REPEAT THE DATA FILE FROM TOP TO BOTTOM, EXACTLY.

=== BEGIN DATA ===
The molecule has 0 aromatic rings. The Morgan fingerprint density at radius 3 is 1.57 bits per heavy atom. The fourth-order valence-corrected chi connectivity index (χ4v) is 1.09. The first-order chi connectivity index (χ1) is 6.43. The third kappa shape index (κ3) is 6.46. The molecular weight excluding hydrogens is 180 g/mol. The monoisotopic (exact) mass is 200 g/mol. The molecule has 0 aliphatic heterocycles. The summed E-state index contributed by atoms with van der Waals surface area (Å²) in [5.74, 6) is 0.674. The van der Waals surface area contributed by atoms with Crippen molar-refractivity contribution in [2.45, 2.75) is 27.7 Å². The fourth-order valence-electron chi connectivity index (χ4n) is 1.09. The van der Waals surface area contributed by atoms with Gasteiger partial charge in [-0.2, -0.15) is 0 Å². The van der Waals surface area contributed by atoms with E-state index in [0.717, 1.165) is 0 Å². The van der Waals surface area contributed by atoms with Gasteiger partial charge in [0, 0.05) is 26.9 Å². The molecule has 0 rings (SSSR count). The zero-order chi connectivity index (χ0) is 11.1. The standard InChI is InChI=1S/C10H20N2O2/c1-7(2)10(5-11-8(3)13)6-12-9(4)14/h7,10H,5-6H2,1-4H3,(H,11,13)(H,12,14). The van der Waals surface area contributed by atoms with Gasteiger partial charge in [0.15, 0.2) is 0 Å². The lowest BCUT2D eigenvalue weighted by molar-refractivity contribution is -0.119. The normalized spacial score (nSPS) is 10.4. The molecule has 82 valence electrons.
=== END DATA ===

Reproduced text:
The molecule has 0 aromatic rings. The Morgan fingerprint density at radius 3 is 1.57 bits per heavy atom. The fourth-order valence-corrected chi connectivity index (χ4v) is 1.09. The first-order chi connectivity index (χ1) is 6.43. The third kappa shape index (κ3) is 6.46. The molecular weight excluding hydrogens is 180 g/mol. The monoisotopic (exact) mass is 200 g/mol. The molecule has 0 aliphatic heterocycles. The summed E-state index contributed by atoms with van der Waals surface area (Å²) in [5.74, 6) is 0.674. The van der Waals surface area contributed by atoms with Crippen molar-refractivity contribution in [2.45, 2.75) is 27.7 Å². The fourth-order valence-electron chi connectivity index (χ4n) is 1.09. The van der Waals surface area contributed by atoms with Gasteiger partial charge in [-0.2, -0.15) is 0 Å². The van der Waals surface area contributed by atoms with E-state index in [0.717, 1.165) is 0 Å². The van der Waals surface area contributed by atoms with Gasteiger partial charge in [0, 0.05) is 26.9 Å². The molecule has 0 rings (SSSR count). The zero-order chi connectivity index (χ0) is 11.1. The standard InChI is InChI=1S/C10H20N2O2/c1-7(2)10(5-11-8(3)13)6-12-9(4)14/h7,10H,5-6H2,1-4H3,(H,11,13)(H,12,14). The van der Waals surface area contributed by atoms with Gasteiger partial charge in [0.15, 0.2) is 0 Å². The lowest BCUT2D eigenvalue weighted by molar-refractivity contribution is -0.119. The normalized spacial score (nSPS) is 10.4. The molecule has 82 valence electrons.